I was born in Glasgow, Scotland, sandwiched between two older and two younger brothers. My father was a builder and we all moved to Wales when I was about three. My upbringing was unreligious but I do remember my parents saying that we could choose what religion we followed when we were older. Although I went to Sunday school and was later part of the church choir, I never felt completely fulfilled in church. I had a strong spiritual sense which I felt was never truly satisfied. My father died of cancer when I was twelve which changed our family life considerably. We had had quite a strict upbringing when my father was alive but after he died my mother was so busy taking care of us all and running a bed and breakfast place that we were left much more to our own devices. My mother was loving and accepting to all, she was very hard working and practical and expected all her children to help out in our large, seven- bedroom home.
I was introduced to the Baha’i Faith through my brother Don Love who became a Bahá’í in the early seventies. Some of that group of Baha’ís included Rosie Bennet, Bob Griffith and Mahbobeh Hallam (née Hussain). At that time there was a vibrant young community in Shrewsbury under the loving care of Dr and Mrs Ta’eed (Dr. Heshmand Ta’eed was the first Bahá’í pioneer to Laos). They and their family nurtured and took care of us all.
I don’t remember exactly the first meeting I went to but it must have been around the time of Ayyam-i-Ha and Naw-Rúz as there always seemed to be a party going on. I do remember our weekly firesides every Wednesday which included relaxed, but stimulating conversations about a wide range of subjects. The people who attended were interesting and came from many differing backgrounds. The diversity of these gatherings definitely left an impression on me and I enjoyed my 45-minute walk to the Taéed’s home each Wednesday. Later I would walk with my future husband Waheed, he in his platform shoes which became a standing joke as we walked from bus stop to bus stop not waiting for the bus to arrive!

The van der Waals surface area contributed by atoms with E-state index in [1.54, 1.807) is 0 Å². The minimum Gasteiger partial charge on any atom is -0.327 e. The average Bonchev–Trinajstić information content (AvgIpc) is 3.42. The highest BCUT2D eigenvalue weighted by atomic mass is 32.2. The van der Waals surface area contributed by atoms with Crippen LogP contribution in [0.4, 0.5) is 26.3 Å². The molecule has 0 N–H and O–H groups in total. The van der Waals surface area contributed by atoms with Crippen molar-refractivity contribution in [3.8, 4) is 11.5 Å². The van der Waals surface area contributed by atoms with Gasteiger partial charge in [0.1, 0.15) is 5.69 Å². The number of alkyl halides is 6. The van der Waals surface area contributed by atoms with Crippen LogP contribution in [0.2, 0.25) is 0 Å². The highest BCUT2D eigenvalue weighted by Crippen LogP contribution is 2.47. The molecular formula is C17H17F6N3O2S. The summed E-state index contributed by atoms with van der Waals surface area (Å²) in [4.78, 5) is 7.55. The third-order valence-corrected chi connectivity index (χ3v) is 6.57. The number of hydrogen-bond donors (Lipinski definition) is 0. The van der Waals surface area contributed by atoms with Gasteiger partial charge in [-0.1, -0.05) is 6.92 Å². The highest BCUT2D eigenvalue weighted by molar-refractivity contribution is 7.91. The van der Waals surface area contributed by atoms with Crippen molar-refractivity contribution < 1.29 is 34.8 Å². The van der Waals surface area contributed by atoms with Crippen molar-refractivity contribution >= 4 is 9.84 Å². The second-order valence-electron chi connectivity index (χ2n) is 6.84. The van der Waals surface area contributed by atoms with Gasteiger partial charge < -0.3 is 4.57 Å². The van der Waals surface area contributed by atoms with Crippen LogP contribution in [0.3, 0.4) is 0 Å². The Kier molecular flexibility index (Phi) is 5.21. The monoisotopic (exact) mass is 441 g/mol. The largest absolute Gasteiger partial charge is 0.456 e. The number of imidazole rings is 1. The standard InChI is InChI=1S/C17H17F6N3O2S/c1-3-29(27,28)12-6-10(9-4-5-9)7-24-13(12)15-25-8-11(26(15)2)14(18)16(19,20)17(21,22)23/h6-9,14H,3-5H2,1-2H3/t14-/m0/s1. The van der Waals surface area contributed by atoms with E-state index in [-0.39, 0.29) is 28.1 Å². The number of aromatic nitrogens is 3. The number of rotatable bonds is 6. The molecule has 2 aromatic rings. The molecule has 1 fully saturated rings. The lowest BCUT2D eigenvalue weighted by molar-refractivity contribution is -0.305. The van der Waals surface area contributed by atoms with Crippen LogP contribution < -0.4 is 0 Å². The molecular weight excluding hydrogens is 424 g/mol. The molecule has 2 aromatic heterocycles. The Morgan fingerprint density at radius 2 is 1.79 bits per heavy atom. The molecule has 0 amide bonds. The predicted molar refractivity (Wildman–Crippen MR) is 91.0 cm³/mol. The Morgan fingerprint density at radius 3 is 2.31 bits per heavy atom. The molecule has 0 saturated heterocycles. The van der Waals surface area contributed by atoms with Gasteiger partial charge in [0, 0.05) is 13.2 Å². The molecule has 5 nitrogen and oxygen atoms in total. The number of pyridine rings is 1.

I remember thinking that the Bahá’í principles of unity, universal education, elimination of prejudices, and the harmony of science and religion were both spiritual and logical and that surely everyone must agree with them! No pressure was ever put on me to become a Baha’í but I was included in all the community activities. When I was sixteen, I went to an event in Stoke-on-Trent where the ‘Dawn Breakers’, a singing group from the USA, was performing. One of the girls started talking to me about progressive revelation, that all the messengers of God were from the same source and with the same spiritual message, something which I had always believed to be true. When I asked her if a Bahá’í could also wear a crucifix, she pulled out her necklace to reveal a crucifix, as well as other pendants. As trivial as it seems now, that act made me feel that Bahá’ís were living what they believed and that the Bahá’í teachings had a wonderful vision for the future. I then decided to declare my belief in Bahá’u’lláh, as I had known for some time it was the right path for me. I immediately felt my vision of the world expand and I was excited for the future. This was sometime in 1973, and I remember my mother being upset when I told her that I wanted to be a Bahá’í, thinking that it was some strange cult. However, she later became a loving friend of the faith and was very impressed by the Bahá’ís she met. She even attended summer schools and helped at Baha’i events.